Foreign Affairs Minister Carolyn Rodrigues-Birkette on Tuesday said that Guyana is hoping to increase cooperation with Brazil to a level on par with what has been achieved with Suriname.
During her contribution to the budget debate, Rodrigues-Birkette said that the country’s continuous cooperation with neighbouring countries is important for national development and economic growth.
Rodrigues-Birkette, who missed most of the debate due to official duties overseas, said cooperation with Brazil is continuing in several areas, including military cooperation and agriculture. She said that the two countries have agreed to share information to help combat organised crime and to improve joint border control mechanisms.
“I notice that a lot was said about that by [APNU MP Debra Backer] and perhaps because we don’t do a lot of drum rolls and so when these things happen, the people might not be aware of all we are doing,” she stressed adding that when it comes to security “you can’t always advertise what it is that you are doing.”
She also disclosed that there have been accelerated discussions with Brazil on paving the Linden/Lethem road and the construction of the deep water port in recent months. Both issues, she added, will be raised in a few months when the president is slated to visit that country.
She reminded that the two countries have signed an agreement for hydro-power and work is progressing on a feasibility study. “We need the road and port. Brazil needs energy and I think that we can have some arrangement in that regard,” she noted.
Rodrigues-Birkette also reported a new relationship had blossomed between Guyana and Suriname within the last three years, with cooperation in the areas of combating crime, embracing public security, agriculture, climate change, and forestry, among others.
The return of Surinam Airways, she said, is no coincidence, but another step aimed at improving transportation between the two countries. The minister also noted that Agriculture Minister Leslie Ramsammy is working with his Suriname counterpart to have harmonised fishing regulations, which will, in part, help with the fight against piracy.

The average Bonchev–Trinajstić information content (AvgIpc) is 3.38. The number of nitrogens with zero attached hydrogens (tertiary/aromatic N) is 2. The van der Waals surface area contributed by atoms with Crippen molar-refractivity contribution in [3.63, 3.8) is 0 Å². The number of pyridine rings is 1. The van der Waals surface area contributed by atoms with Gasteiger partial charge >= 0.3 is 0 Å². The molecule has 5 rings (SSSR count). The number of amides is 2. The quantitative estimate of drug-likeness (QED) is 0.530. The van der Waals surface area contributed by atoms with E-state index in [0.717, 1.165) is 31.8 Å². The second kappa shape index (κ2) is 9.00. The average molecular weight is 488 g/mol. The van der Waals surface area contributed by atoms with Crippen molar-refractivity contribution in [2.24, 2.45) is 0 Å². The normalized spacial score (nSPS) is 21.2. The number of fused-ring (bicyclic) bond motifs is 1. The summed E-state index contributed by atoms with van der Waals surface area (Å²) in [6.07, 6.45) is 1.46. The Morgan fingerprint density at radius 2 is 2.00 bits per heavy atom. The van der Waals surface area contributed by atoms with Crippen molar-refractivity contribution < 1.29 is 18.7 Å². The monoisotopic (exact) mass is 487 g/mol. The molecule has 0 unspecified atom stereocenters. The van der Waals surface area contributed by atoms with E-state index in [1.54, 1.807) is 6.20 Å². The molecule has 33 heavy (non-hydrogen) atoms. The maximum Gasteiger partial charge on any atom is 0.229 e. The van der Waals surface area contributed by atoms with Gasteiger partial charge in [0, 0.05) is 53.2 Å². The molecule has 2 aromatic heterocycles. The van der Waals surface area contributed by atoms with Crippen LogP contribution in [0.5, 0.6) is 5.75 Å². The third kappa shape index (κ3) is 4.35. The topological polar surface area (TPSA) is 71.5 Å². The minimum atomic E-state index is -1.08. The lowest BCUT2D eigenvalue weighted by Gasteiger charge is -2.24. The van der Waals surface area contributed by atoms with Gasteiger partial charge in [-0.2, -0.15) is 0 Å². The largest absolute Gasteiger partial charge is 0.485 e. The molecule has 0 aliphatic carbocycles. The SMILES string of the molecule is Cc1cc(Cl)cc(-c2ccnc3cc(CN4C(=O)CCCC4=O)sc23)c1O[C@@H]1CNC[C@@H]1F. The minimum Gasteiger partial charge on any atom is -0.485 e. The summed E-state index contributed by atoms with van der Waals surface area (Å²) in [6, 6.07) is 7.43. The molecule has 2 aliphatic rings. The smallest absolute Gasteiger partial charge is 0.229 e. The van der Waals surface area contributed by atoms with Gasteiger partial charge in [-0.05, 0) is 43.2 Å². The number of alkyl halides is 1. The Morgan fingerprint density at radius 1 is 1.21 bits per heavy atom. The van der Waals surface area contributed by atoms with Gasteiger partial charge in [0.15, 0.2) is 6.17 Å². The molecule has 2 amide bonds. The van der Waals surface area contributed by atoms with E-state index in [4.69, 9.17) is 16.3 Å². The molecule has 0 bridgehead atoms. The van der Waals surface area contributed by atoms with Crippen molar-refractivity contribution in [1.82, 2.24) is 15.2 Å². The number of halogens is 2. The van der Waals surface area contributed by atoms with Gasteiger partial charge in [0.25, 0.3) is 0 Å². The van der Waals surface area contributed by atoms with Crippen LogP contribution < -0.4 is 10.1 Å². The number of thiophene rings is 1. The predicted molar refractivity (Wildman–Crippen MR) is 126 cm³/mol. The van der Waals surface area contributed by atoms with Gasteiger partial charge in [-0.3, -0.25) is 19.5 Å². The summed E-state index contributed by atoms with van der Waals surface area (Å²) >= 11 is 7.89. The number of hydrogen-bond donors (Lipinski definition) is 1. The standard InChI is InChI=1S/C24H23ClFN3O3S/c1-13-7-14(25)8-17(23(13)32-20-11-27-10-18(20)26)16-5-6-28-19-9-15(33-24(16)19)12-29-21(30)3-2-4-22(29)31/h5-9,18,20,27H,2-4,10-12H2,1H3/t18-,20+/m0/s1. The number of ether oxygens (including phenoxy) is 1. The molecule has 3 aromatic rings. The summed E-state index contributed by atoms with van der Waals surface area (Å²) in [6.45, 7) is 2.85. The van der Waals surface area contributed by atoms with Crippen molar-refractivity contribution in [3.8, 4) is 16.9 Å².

She also mentioned the building of the Corentyne River bridge, saying it would further strengthen the relationship between the two countries.
Addressing Venezuela, Rodrigues-Birkette said a number of rice deals have been signed while noting that rice represents a major factor in the country’s growth and development. The last agreement was for US$153 million in 2011 and under this contract 20,000 tonnes of rice and 50,000 tonnes of paddy would be exported to Venezuela.
“This activity has helped to significantly add to our foreign exchange reserves but also to the reduction of debt which would have otherwise accrued because of an importation of petroleum and petroleum products from Venezuela,” the minister said.
Importation of urea from Vene-zuela to meet the needs in the sugar and rice industries is also being looked at, she said, adding that the Venezuelans have since indicated an interest in buying building materials from Guyana.
Earlier, Rodrigues-Birkette stated that her ministry continues to focus on “the protection and consolidation of our sovereignty and the preservation of territorial integrity.” She said that the promotion of economic and social development is also among the ministry’s top priorities, while stressing that the necessary steps have been taken to ensure that our internationally-recognised boundaries have been respected.
Rodrigues-Birkette reminded that last year Guyana completed its submissions for an extended continental shelf under Article 76 of the United Nations Convention on the Law of the Sea. She noted that by taking that step, the country had taken the necessary action to safeguard its rights and interests beyond the outer limits of the 200-nautical miles Exclusive Economic Zone.